The Medford School District formally broke ground Monday for construction of the new South Medford High School, the first high school to be built in Medford since 1967.
"This is a wonderful day, a wonderful event, and I'm really happy it's here," said Larry Nicholson, Medford School Board chairman.
The ceremony, involving about 150 students, school officials, local politicians and contractors, was largely symbolic. Actual construction is expected to begin no sooner than mid-July, or until the required city, state and federal permits have been issued.
Meanwhile, the district continues to collect contractor bids for a site work, steel and concrete package due today and a mechanical, electrical and plumbing package due June 19.
The foundation could be poured as early as August, pending approval of the permits for storm water retention, wetland mitigation, site work and building construction.
The goal is to open the new school by fall 2010.
Participants at Monday's event dug their shovels into the northeast corner of the property, where contractor Hogan Construction will stage construction operations and store equipment.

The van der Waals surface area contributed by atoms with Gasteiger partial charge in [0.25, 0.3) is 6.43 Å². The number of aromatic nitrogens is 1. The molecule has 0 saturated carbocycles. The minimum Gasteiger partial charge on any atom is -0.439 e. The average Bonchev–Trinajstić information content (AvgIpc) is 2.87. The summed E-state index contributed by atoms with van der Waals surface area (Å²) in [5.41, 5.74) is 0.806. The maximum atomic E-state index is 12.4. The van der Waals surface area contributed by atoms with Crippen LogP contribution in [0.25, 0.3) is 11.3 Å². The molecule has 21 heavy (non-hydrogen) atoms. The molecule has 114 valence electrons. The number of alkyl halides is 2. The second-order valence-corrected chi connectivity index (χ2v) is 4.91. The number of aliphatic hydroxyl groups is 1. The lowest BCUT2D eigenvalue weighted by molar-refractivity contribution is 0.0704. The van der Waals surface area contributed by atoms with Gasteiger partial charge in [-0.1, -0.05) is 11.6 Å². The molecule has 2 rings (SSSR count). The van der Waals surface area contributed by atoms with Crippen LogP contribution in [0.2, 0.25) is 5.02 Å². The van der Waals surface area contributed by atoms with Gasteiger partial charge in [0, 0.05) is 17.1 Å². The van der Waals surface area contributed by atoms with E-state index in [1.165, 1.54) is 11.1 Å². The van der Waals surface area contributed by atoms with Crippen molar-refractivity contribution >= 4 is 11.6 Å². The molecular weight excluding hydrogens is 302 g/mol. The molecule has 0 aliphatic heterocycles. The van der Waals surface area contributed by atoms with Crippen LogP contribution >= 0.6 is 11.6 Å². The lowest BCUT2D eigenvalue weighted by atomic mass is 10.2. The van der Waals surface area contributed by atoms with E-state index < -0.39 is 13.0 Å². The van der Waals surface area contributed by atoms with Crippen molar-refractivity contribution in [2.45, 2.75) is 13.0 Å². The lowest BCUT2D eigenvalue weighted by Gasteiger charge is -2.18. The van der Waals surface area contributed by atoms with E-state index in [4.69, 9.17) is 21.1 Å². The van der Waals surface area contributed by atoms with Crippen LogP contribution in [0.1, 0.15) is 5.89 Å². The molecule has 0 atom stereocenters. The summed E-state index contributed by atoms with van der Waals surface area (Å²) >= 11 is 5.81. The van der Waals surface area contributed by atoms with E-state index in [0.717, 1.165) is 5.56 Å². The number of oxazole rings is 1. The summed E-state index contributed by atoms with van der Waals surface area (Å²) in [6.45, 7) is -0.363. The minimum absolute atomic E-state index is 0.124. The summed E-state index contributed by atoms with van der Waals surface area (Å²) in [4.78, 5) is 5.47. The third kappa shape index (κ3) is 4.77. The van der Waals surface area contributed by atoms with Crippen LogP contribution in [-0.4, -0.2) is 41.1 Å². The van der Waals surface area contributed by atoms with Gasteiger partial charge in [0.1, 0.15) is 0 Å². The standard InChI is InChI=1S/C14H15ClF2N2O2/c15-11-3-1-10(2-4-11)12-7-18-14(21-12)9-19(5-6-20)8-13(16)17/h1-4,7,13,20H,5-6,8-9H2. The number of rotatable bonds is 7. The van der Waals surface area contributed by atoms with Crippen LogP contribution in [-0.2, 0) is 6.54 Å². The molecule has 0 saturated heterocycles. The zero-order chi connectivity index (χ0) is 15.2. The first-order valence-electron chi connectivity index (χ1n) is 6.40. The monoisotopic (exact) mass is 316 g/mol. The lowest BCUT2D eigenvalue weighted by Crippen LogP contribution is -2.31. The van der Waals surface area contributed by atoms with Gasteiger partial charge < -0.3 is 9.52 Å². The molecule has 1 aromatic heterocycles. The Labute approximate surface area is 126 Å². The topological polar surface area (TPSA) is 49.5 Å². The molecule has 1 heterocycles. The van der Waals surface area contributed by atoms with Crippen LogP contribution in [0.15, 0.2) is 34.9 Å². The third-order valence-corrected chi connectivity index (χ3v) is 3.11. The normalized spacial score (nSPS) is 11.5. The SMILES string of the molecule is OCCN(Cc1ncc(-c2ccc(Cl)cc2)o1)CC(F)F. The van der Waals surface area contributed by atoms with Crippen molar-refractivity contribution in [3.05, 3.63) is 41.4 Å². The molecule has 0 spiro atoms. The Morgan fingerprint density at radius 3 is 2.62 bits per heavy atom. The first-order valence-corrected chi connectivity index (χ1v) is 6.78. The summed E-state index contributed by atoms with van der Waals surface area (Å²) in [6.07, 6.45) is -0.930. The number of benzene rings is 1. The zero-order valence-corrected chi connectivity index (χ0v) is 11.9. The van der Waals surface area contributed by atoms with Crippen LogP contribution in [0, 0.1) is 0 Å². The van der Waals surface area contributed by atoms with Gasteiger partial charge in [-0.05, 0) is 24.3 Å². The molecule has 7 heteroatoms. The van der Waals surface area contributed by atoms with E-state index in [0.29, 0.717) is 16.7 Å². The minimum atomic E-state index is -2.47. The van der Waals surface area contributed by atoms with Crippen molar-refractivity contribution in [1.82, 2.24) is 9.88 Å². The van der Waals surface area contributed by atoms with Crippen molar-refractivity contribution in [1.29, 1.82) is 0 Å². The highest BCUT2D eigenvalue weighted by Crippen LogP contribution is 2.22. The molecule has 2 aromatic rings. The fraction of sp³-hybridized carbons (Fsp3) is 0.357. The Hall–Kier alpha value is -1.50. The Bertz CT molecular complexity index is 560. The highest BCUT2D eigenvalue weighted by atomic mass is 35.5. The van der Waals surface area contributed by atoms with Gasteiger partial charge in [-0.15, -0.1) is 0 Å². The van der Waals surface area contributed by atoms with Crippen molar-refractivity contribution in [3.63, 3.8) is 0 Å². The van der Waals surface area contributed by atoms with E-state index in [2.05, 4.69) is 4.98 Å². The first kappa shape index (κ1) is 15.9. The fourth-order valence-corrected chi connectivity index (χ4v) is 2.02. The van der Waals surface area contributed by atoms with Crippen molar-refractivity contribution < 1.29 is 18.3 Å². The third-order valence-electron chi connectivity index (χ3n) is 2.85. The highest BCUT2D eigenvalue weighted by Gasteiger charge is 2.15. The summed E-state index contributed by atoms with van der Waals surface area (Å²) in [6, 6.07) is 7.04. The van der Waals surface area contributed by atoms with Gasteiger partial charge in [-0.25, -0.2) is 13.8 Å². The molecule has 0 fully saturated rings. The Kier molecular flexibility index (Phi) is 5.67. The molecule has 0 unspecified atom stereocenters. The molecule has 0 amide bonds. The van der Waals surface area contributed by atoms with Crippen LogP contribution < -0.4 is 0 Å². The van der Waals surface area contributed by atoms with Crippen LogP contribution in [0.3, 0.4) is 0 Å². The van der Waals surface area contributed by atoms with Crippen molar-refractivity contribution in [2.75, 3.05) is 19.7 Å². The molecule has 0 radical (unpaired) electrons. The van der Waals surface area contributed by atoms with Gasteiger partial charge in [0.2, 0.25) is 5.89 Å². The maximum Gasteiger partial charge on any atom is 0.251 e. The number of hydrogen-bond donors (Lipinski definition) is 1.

The South Medford band played British rocker Gary Glitter's "Rock and Roll Part 2," better known as the "Hey Song" amid the aroma of hot dogs, which students stood in line to gobble up.
The 255,000-square-foot school will be built on a 42-acre site at the intersection of Columbus and Cunningham avenues to replace the existing 77-year-old building on Oakdale Avenue.
"We love our old building, but we simply outgrew it, and this looks like a great place for the Panthers," said South Medford Principal Kevin Campbell, gesturing to the sunlit field behind him. "This is a great day for the blue and gray."
"It's really exciting that we'll be in a new school," said freshman Richelle Gibbs, who would be in the first class to graduate from the new high school in 2011.
The $82 million project accounts for about 43 percent of a $189 million school bond issue voters narrowly approved in November 2006, which included improvements for all 18 district-owned campuses.
The future of the project was briefly in doubt in late 2007 when costs came in significantly higher than anticipated, climbing $17 million higher than estimates pitched during the bond election.
The school board decided the district needed the new high school and might not have the money in the future to build a new one, so it pushed the project forward.
How the existing school will be used once the new school is built has not yet been decided, but football games and other athletic events will continue to be played at Spiegelberg Stadium, located at the old campus.
Reach reporter Paris Achen at 541-776-4459 or email@example.com.